The International Court of Justice in The Hague found Van Anraat guilty of complicity in war crimes and sentenced him to 15 years in prison.
The International Court of Justice in The Hague found Van Anraat guilty of complicity in war crimes and sentenced him to 15 years in prison.

Van Anraat, whom the U.S. investigators described as the last man in the network directly dealing with the Iraqis, operated the chain via an umbrella network of commercial firms. He used a New York City shell firm called NuKraft to order thiodiglycol from a Baltimore, Maryland, manufacturing company, Alcolac (a subsidiary of the British conglomerate Rio Tinto Zinc), which sold TDG under the trade name Kromfax.

U.S. government agencies warned Alcolac about the restrictions on exporting thiodiglycol to Iraq, Iran, Syria, and other countries known to be pursuing development of chemical weapons, PBS reported. In 1987-1988, Alcolac sold NuKraft four shipments of Kromfax totaling more than 1 million pounds, the investigation concluded.

In 1989, Alcolac pleaded guilty to violating the U.S. Export Administration Act. However, it claimed it had not known that the thiodiglycol was ending up in Iraq, or that the Iraqi government was using it to manufacture chemical weapons, stating that TGB has many legal commercial uses, including ink production and textile dyeing.

In 2011, victims and surviving family members of the Kurdish chemical attacks filed a class- action lawsuit under a U.S. law known as the Torture Victim Protection Act (TVPA), accusing Alcolac of genocide and war crimes. A U.S. appeals court ruled that the prosecutors were unable to provide evidence that Alcolac sold TDG to Iraq with the intention of supporting the regime’s manufacture of chemical weapons. Still, the court ruled that the facts presented were true.

Alcolac is now defunct, its assets having been sold off to Rhodia, a French chemicals concern. However, Alcolac remains a target of litigation. In 2017, Victor Alcaron, a U.S. Army Gulf War veteran, brought a new suit against Alcolac, claiming he was exposed to Iraqi chemical weapons while deployed in Iraq and that the poison gas seriously damaged his lungs.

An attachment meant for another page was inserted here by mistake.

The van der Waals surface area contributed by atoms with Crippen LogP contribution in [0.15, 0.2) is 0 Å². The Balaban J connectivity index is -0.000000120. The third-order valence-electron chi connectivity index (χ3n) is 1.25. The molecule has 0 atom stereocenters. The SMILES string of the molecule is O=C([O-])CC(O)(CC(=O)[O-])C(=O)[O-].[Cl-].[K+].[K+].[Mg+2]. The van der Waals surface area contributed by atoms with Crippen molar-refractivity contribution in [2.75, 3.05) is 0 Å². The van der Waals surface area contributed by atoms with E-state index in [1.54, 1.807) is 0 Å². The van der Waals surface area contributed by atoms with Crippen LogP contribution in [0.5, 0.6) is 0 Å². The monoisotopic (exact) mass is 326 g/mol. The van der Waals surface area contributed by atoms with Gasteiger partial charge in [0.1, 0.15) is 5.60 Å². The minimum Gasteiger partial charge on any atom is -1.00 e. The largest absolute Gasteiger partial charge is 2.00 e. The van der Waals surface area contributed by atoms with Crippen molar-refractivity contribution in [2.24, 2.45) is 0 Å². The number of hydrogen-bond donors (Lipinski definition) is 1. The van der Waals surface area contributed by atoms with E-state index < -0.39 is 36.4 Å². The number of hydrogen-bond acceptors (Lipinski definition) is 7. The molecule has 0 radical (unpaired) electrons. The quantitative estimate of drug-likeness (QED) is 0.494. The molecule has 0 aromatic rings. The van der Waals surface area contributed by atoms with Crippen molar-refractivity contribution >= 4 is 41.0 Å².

U.S. investigators discovered a parallel supply chain, which prompted the German government to launch its own separate investigation and prosecution of Saddam’s dealers. In 1982, Alcolac sold 120 tons of Kromfax (thiodiglycol) to a German company, Colimex, and the order was transshipped through Singapore to Iraq.

According to “The Poison Gas Connection,” a report produced jointly by the Simon Wiesenthal Center, a California-based international group for Holocaust remembrance, and Paris-based Middle East Defense News, 207 Western firms had sold chemical and biological weapons components to Iraq by 1989. Germany was the main supplier, the report concluded.

The German authorities investigated 170 domestic companies for aiding Saddam Hussein’s pursuit of chemical weapons, and 25 cases resulted in criminal proceedings.

Although Alcolac was the best-known supplier, a class action lawsuit filed in 2011 stated that 18 U.S. companies “provided Iraq’s weapons programs with assistance” in the form of computers and technology.

In 2013, Foreign Policy magazine, citing unclassified CIA documents, reported that the administration of former U.S. President Ronald Reagan supported Iraq in the war against Iran and provided intelligence data about the location and movement of Iranian troops.

The U.S. has said, however, that it did not know of Saddam Hussein’s plans to use chemical weapons.